Home Video Hovel: The Man Who Died Twice, by David Bax
With its Afterschool Special depiction of jonesing heroin addicts and its generally choppy dialogue, Joseph Kane’s The Man Who Died Twice is square through and through, especially for a hip-seeming genre like noir. It does eventually reveal a bit of distinctive character from its supporting cast but, by then, it’s too late.
When T.J. Brennon (Don Megowan), a nightclub owner and suspected drug dealer, dies in a mysterious car accident, his brother Bill (Rod Cameron), a police detective, comes from out of town to investigate. Bill strikes up a cautious friendship with his brother’s widow, Lynn (Vera Ralston), and an even more cautious enmity with the nightclub’s bartender and T.J.’s second in command, Rak (Mike Mazurki). Meanwhile, two goons (Gerald Milton and Richard Karlan) have been sent to locate T.J.’s stashed supply before Bill and the cops do.
Cameron, who spent most of his career playing cowboys, is ill-suited to the role of noir hero. With his slabbish, cornfed masculinity, he’s far too boringly righteous to be believably lured toward the underworld. He’s like Ronald Reagan in a role meant for Dana Andrews. It doesn’t help that cinematographer Jack A. Marta seems unaccustomed to framing for widescreen, bunching people together unnecessarily or having heads poke up from the bottom of the frame like Whack-a-Moles.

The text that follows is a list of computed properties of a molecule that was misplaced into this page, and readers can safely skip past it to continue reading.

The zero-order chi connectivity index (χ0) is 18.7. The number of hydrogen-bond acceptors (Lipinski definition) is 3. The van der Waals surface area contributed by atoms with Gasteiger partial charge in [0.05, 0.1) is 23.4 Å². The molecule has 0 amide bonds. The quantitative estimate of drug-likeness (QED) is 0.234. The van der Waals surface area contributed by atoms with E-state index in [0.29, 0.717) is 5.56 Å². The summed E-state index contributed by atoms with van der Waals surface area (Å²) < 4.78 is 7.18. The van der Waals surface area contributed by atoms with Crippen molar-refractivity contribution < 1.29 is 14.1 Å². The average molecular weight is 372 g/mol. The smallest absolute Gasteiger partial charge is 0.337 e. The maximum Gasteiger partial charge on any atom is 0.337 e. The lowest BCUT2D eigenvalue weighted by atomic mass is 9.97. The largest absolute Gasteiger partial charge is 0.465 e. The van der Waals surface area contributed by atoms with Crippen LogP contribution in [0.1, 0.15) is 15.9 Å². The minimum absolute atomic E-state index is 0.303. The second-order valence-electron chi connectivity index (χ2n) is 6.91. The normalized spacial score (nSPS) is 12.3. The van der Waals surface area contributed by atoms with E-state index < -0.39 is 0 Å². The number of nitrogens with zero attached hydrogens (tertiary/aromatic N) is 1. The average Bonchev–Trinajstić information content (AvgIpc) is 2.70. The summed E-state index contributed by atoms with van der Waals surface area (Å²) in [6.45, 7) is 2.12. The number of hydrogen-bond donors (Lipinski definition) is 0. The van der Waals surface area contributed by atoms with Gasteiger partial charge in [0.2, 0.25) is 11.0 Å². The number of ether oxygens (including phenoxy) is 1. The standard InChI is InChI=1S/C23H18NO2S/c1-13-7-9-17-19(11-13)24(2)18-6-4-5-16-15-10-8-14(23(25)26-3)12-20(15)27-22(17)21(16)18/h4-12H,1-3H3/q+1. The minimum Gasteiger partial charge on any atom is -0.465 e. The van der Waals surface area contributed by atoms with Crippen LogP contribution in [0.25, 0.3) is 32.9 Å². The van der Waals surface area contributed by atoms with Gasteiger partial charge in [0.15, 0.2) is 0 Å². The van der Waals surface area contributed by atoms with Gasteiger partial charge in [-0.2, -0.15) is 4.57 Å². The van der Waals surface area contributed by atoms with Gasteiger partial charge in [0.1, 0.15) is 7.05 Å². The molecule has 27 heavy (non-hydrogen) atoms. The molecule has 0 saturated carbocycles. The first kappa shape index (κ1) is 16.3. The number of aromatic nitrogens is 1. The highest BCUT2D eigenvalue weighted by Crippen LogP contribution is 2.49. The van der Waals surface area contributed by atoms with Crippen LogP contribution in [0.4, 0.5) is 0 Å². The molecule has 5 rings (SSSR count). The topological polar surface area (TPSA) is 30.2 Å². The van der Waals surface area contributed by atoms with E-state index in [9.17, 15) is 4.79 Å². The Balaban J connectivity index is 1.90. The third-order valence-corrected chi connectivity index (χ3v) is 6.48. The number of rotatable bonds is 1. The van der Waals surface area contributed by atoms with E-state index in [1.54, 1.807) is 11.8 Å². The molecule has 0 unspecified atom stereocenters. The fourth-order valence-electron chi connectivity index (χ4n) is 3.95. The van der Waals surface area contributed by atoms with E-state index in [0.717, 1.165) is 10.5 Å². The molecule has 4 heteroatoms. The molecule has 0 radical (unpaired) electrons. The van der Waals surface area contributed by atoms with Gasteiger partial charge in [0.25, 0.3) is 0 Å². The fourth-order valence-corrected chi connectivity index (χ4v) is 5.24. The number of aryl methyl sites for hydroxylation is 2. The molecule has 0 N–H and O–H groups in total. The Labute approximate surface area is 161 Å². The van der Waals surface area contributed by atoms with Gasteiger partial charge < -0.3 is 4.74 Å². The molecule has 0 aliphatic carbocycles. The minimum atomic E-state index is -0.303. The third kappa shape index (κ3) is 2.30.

Milton and Karlan bring the most life and dark humor to the movie of anyone on or off screen. Milton is sadistic but insecure while Kaplan seems to be a patient, caring, supportive friend to his partner, all while they go around murdering people. In a movie with very little to distinguish it, they come off almost as characters out of Elmore Leonard. It’s too bad that their story, like everything else in The Man Who Died Twice, comes to an abrupt end. Having trotted out is meager twist (already spoiled by the title), the movie seems to wrap up hastily once it’s reached the 70 minute mark, as if it were simply fulfilling a contract to meet the minimum definition of a feature film. If that actually is its only ambition–a distinct possibility–then it managed it, at least.
It’s astounding that a movie no one has thought much about for the past 60 years can look this good but Kino’s transfer, scanned at 4K, is beautiful and faithful to the filmic grain and contrast of its source. The sound is crisp and clear too.
Special features include an audio commentary by film historian Toby Roan.